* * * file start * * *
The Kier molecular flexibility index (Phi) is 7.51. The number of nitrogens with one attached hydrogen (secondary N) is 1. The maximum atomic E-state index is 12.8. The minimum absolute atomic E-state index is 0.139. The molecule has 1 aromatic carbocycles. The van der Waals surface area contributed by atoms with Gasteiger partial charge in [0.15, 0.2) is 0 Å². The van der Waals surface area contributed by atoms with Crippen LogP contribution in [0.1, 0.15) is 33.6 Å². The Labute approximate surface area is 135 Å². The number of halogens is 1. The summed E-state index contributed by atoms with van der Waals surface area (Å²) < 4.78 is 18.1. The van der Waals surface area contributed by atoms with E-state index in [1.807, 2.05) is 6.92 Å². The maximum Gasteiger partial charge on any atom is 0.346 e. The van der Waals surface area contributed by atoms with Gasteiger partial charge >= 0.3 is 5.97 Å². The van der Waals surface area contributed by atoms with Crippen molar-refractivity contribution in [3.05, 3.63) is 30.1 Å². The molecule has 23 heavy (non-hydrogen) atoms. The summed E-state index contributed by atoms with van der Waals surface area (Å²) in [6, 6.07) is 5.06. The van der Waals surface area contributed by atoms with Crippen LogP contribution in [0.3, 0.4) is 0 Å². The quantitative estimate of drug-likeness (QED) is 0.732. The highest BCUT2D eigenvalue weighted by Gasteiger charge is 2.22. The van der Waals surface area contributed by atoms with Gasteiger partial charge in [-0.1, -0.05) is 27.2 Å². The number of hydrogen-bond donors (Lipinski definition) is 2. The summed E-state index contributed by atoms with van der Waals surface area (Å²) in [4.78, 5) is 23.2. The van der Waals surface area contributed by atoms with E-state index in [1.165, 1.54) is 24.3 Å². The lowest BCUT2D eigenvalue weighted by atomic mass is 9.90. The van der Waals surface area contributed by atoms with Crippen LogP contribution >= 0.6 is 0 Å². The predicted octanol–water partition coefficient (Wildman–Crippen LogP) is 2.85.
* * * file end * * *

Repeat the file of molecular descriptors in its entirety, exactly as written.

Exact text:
The Kier molecular flexibility index (Phi) is 7.51. The number of nitrogens with one attached hydrogen (secondary N) is 1. The maximum atomic E-state index is 12.8. The minimum absolute atomic E-state index is 0.139. The molecule has 1 aromatic carbocycles. The van der Waals surface area contributed by atoms with Gasteiger partial charge in [0.15, 0.2) is 0 Å². The van der Waals surface area contributed by atoms with Crippen LogP contribution in [0.1, 0.15) is 33.6 Å². The Labute approximate surface area is 135 Å². The number of halogens is 1. The summed E-state index contributed by atoms with van der Waals surface area (Å²) < 4.78 is 18.1. The van der Waals surface area contributed by atoms with E-state index in [1.807, 2.05) is 6.92 Å². The maximum Gasteiger partial charge on any atom is 0.346 e. The van der Waals surface area contributed by atoms with Gasteiger partial charge >= 0.3 is 5.97 Å². The van der Waals surface area contributed by atoms with Crippen molar-refractivity contribution in [3.05, 3.63) is 30.1 Å². The molecule has 23 heavy (non-hydrogen) atoms. The summed E-state index contributed by atoms with van der Waals surface area (Å²) in [6, 6.07) is 5.06. The van der Waals surface area contributed by atoms with Crippen LogP contribution in [0.3, 0.4) is 0 Å². The quantitative estimate of drug-likeness (QED) is 0.732. The highest BCUT2D eigenvalue weighted by Gasteiger charge is 2.22. The van der Waals surface area contributed by atoms with Gasteiger partial charge in [-0.1, -0.05) is 27.2 Å². The number of hydrogen-bond donors (Lipinski definition) is 2. The summed E-state index contributed by atoms with van der Waals surface area (Å²) in [4.78, 5) is 23.2. The van der Waals surface area contributed by atoms with E-state index in [1.165, 1.54) is 24.3 Å². The lowest BCUT2D eigenvalue weighted by atomic mass is 9.90. The van der Waals surface area contributed by atoms with Crippen LogP contribution >= 0.6 is 0 Å². The predicted octanol–water partition coefficient (Wildman–Crippen LogP) is 2.85.